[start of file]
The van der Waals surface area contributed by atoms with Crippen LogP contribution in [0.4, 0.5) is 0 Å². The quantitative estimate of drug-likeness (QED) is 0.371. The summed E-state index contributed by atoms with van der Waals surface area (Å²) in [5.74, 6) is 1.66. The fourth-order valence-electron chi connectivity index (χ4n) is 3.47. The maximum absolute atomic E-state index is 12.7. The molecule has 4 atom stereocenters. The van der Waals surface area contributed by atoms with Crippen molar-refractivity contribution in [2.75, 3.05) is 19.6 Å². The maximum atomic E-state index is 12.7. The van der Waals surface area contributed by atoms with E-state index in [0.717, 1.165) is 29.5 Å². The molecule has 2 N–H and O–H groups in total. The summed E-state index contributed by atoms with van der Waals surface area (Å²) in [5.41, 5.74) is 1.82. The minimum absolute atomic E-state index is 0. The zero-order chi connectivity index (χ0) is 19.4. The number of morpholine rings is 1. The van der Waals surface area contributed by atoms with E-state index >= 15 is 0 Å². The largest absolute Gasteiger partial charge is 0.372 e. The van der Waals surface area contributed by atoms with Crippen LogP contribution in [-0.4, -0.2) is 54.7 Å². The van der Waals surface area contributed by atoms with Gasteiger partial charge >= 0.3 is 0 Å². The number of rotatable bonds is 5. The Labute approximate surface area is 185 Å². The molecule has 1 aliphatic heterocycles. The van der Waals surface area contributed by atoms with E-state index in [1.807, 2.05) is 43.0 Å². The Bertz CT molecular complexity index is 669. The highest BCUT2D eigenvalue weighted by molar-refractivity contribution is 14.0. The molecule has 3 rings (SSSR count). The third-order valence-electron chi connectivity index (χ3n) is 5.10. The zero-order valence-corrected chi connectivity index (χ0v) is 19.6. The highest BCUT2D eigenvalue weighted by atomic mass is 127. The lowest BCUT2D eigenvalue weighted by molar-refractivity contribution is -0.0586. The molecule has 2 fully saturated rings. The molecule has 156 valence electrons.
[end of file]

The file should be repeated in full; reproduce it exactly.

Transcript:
The van der Waals surface area contributed by atoms with Crippen LogP contribution in [0.4, 0.5) is 0 Å². The quantitative estimate of drug-likeness (QED) is 0.371. The summed E-state index contributed by atoms with van der Waals surface area (Å²) in [5.74, 6) is 1.66. The fourth-order valence-electron chi connectivity index (χ4n) is 3.47. The maximum absolute atomic E-state index is 12.7. The molecule has 4 atom stereocenters. The van der Waals surface area contributed by atoms with Crippen molar-refractivity contribution in [2.75, 3.05) is 19.6 Å². The maximum atomic E-state index is 12.7. The van der Waals surface area contributed by atoms with E-state index in [0.717, 1.165) is 29.5 Å². The molecule has 2 N–H and O–H groups in total. The summed E-state index contributed by atoms with van der Waals surface area (Å²) in [5.41, 5.74) is 1.82. The minimum absolute atomic E-state index is 0. The zero-order chi connectivity index (χ0) is 19.4. The number of morpholine rings is 1. The van der Waals surface area contributed by atoms with E-state index >= 15 is 0 Å². The largest absolute Gasteiger partial charge is 0.372 e. The van der Waals surface area contributed by atoms with Crippen LogP contribution in [-0.4, -0.2) is 54.7 Å². The van der Waals surface area contributed by atoms with Gasteiger partial charge >= 0.3 is 0 Å². The number of rotatable bonds is 5. The Labute approximate surface area is 185 Å². The molecule has 1 aliphatic heterocycles. The van der Waals surface area contributed by atoms with E-state index in [1.807, 2.05) is 43.0 Å². The Bertz CT molecular complexity index is 669. The highest BCUT2D eigenvalue weighted by molar-refractivity contribution is 14.0. The molecule has 3 rings (SSSR count). The third-order valence-electron chi connectivity index (χ3n) is 5.10. The zero-order valence-corrected chi connectivity index (χ0v) is 19.6. The highest BCUT2D eigenvalue weighted by atomic mass is 127. The lowest BCUT2D eigenvalue weighted by molar-refractivity contribution is -0.0586. The molecule has 2 fully saturated rings. The molecule has 156 valence electrons.